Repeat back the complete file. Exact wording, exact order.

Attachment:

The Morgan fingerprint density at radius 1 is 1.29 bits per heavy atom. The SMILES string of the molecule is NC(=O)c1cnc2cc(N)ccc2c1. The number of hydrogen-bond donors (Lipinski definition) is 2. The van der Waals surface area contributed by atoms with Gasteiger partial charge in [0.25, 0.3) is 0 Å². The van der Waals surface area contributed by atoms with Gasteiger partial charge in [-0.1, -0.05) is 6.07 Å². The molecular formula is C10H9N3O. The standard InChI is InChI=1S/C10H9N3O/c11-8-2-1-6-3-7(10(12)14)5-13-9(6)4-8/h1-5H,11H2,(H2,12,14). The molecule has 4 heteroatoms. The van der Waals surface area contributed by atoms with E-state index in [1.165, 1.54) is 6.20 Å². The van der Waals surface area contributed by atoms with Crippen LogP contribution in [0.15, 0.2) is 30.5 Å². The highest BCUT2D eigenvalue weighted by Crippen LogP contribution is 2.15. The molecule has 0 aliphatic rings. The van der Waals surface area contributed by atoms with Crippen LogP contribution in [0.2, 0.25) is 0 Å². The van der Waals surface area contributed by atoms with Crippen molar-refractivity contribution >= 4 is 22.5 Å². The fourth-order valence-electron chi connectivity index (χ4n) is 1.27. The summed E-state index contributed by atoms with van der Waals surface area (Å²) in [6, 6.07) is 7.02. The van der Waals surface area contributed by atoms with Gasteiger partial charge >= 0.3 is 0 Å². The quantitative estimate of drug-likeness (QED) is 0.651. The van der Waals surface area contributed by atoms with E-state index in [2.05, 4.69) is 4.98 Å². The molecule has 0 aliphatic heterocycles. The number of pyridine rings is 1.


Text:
The Morgan fingerprint density at radius 1 is 1.29 bits per heavy atom. The SMILES string of the molecule is NC(=O)c1cnc2cc(N)ccc2c1. The number of hydrogen-bond donors (Lipinski definition) is 2. The van der Waals surface area contributed by atoms with Gasteiger partial charge in [0.25, 0.3) is 0 Å². The van der Waals surface area contributed by atoms with Gasteiger partial charge in [-0.1, -0.05) is 6.07 Å². The molecular formula is C10H9N3O. The standard InChI is InChI=1S/C10H9N3O/c11-8-2-1-6-3-7(10(12)14)5-13-9(6)4-8/h1-5H,11H2,(H2,12,14). The molecule has 4 heteroatoms. The van der Waals surface area contributed by atoms with E-state index in [1.165, 1.54) is 6.20 Å². The van der Waals surface area contributed by atoms with Crippen LogP contribution in [0.15, 0.2) is 30.5 Å². The highest BCUT2D eigenvalue weighted by Crippen LogP contribution is 2.15. The molecule has 0 aliphatic rings. The van der Waals surface area contributed by atoms with Crippen LogP contribution in [0.2, 0.25) is 0 Å². The van der Waals surface area contributed by atoms with Crippen molar-refractivity contribution >= 4 is 22.5 Å². The fourth-order valence-electron chi connectivity index (χ4n) is 1.27. The summed E-state index contributed by atoms with van der Waals surface area (Å²) in [6, 6.07) is 7.02. The van der Waals surface area contributed by atoms with Gasteiger partial charge >= 0.3 is 0 Å². The quantitative estimate of drug-likeness (QED) is 0.651. The van der Waals surface area contributed by atoms with E-state index in [2.05, 4.69) is 4.98 Å². The molecule has 0 aliphatic heterocycles. The number of pyridine rings is 1.